Today may be the official first day of fall, but summer is in full bloom in my sewing room. I tweaked the bloom block I shared in my previous post. I just reshaped and shrank the leaves a little to make them a little bit less prominent.
Once the block was just the way I wanted it, I dithered about cutting into the fabrics I bought. I knew I wanted to use all the reds, but I was pretty sure I didn't want only reds. I was also pretty sure I could use the pinks as well, but I wasn't sure about the blue, or the aquas. I didn't want to waste fabric by making the blocks then not using them. Really, that little internal discussion wasted way too much time!
In the end I convinced myself that I could just make a secondary project with any blocks that didn't make the final cut for the quilt. I cut pieces for one block from each fabric, made those 10 blocks, and what do you know, I liked the combination just fine! I cut another set to make another 10 blocks and headed back to the sewing machine...and the pressing board...and the cutting mat.
I designed the block using stitch-and-flip/lost corners/folded corners (pick your label!) instead of cutting triangles and dealing with bias edges and at least one non-standard shape. It makes assembly easier, but it does involve a lot of trimming. At least they are pretty trimmings.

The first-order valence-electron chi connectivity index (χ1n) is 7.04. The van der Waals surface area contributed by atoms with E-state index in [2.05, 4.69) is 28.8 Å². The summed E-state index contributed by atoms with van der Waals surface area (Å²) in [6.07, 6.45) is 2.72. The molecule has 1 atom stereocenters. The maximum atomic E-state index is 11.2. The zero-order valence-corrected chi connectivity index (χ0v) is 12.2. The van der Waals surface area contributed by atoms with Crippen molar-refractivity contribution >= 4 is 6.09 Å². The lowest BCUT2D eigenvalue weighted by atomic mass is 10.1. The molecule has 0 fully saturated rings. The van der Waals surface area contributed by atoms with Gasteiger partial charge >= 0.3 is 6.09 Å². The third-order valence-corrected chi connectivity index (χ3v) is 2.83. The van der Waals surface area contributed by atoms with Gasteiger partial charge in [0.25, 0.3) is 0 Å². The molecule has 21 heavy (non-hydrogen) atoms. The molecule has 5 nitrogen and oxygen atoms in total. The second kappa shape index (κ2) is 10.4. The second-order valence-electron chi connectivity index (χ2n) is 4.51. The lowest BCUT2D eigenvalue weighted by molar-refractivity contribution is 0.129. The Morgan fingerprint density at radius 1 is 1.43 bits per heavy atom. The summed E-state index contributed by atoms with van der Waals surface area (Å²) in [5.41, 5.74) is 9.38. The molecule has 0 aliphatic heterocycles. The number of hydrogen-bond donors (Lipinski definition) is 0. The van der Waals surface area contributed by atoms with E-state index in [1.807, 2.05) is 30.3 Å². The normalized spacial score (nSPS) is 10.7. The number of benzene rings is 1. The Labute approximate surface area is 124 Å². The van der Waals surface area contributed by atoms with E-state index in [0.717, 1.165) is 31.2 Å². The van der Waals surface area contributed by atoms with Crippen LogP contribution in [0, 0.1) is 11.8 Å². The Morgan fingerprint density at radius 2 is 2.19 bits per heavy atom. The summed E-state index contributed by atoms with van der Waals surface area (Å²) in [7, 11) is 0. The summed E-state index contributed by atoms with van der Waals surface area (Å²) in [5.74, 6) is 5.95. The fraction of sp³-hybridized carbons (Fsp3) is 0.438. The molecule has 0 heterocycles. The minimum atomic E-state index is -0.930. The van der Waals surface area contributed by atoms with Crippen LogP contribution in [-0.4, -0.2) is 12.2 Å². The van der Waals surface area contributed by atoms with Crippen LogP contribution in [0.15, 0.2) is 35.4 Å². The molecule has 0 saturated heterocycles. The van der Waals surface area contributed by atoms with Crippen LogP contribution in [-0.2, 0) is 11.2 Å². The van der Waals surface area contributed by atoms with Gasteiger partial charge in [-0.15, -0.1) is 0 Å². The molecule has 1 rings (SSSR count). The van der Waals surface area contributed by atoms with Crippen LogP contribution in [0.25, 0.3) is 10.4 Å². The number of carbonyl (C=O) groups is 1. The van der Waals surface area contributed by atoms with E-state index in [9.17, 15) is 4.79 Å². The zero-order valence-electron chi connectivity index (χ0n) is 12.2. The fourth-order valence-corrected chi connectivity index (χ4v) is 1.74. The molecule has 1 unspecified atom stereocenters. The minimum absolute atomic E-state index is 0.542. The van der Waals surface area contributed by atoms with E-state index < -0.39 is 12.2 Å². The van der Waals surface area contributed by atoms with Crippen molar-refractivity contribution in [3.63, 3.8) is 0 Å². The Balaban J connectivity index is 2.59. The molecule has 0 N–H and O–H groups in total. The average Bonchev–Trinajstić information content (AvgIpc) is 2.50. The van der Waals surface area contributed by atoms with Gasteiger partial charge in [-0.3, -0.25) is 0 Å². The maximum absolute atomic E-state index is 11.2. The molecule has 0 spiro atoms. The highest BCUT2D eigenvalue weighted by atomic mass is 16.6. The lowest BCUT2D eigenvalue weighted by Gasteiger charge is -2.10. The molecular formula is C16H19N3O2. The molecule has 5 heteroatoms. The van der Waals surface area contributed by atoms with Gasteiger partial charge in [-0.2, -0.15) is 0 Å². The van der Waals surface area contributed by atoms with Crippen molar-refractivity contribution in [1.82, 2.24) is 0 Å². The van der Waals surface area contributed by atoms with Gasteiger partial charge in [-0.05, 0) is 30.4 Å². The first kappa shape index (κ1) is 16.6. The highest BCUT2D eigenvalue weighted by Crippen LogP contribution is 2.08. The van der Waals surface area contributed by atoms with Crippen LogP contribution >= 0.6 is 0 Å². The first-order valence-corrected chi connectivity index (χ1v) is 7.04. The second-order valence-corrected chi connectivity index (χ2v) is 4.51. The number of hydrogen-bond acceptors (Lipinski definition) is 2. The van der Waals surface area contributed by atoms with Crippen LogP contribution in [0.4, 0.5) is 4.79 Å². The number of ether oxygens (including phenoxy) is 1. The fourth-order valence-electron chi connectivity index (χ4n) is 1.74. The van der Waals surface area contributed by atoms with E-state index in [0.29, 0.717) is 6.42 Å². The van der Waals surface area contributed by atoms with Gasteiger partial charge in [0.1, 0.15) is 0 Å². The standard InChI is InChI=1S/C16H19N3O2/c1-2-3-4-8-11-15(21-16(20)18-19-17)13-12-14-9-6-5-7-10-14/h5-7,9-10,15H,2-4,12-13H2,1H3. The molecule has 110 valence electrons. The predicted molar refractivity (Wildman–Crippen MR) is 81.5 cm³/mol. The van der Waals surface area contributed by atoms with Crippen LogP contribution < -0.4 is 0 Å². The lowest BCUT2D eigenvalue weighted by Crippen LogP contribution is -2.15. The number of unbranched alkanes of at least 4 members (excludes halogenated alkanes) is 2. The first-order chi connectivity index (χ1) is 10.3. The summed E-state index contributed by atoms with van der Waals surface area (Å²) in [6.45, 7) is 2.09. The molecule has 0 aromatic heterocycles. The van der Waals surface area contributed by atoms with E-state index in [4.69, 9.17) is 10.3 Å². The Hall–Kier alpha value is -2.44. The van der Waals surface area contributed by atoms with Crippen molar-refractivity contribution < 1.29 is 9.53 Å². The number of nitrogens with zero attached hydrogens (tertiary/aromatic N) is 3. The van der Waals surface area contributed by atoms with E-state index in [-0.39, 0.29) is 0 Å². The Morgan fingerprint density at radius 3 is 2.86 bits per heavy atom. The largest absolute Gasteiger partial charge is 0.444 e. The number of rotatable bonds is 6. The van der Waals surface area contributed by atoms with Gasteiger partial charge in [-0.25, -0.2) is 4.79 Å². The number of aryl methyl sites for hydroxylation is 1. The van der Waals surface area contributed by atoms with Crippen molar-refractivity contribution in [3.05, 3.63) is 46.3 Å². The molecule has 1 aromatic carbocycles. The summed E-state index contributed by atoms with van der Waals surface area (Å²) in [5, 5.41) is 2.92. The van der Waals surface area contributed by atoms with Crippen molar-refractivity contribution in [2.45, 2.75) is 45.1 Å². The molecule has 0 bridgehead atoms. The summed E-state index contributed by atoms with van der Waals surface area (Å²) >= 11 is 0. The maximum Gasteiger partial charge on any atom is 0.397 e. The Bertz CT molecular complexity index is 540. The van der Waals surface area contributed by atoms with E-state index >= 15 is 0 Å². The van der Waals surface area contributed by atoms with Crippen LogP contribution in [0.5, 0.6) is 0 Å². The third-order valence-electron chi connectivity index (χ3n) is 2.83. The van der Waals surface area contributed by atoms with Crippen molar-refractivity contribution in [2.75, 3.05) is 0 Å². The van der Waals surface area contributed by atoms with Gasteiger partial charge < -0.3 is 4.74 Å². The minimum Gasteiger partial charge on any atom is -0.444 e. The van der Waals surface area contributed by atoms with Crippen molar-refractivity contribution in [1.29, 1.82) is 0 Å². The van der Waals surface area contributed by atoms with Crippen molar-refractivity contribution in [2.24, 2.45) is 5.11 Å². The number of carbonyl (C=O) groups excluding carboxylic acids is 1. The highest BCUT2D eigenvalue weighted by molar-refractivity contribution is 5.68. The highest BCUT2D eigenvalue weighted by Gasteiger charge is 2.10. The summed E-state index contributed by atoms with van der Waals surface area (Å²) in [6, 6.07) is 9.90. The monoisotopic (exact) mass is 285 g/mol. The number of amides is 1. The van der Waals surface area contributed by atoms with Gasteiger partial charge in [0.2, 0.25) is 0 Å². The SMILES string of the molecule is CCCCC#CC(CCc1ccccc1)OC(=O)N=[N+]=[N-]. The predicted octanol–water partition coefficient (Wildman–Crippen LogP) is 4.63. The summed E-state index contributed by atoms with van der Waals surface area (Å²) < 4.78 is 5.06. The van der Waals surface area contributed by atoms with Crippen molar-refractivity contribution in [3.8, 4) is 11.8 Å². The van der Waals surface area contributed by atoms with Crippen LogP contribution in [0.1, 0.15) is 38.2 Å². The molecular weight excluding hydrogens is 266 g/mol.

Sashing and cornerstones came next. I chose the same yellow as I used for the small petals to avoid introducing yet another fabric to make things busier. I definitely wanted cornerstones. Cornerstones help me line up blocks nicely, and they help me avoid measuring long strips for the horizontal sashing.
That's a terrible photo. That's what happens when I take photos in my sewing room at night. Nevertheless, you get an idea of how the blocks play together.
Since I like to avoid measuring and sewing long strips, you would think I would avoid multiple borders. I really dislike measuring and pinning borders. I stress about it and I dither and even when I do get to work on them I'm slow as molasses. It took me all afternoon to add the background border (I guess you could call that the outside sashing) and two more narrow borders.
If I dislike adding borders so much, why do I design quilts with borders? I do it because borders can help pull everything together and transform the quilt from OK to one that makes me do a happy dance. Not every quilt needs them, but this one certainly does. Just to be clear, those narrow borders are not transforming the quilt all on their own. They look rather uninspiring right now, but just wait until you see them paired with the final pieced border. There are white dots on red involved, and a little bit of yellow gingham-like print. I'm working on that last border now, and I'm getting ready for the happy dance!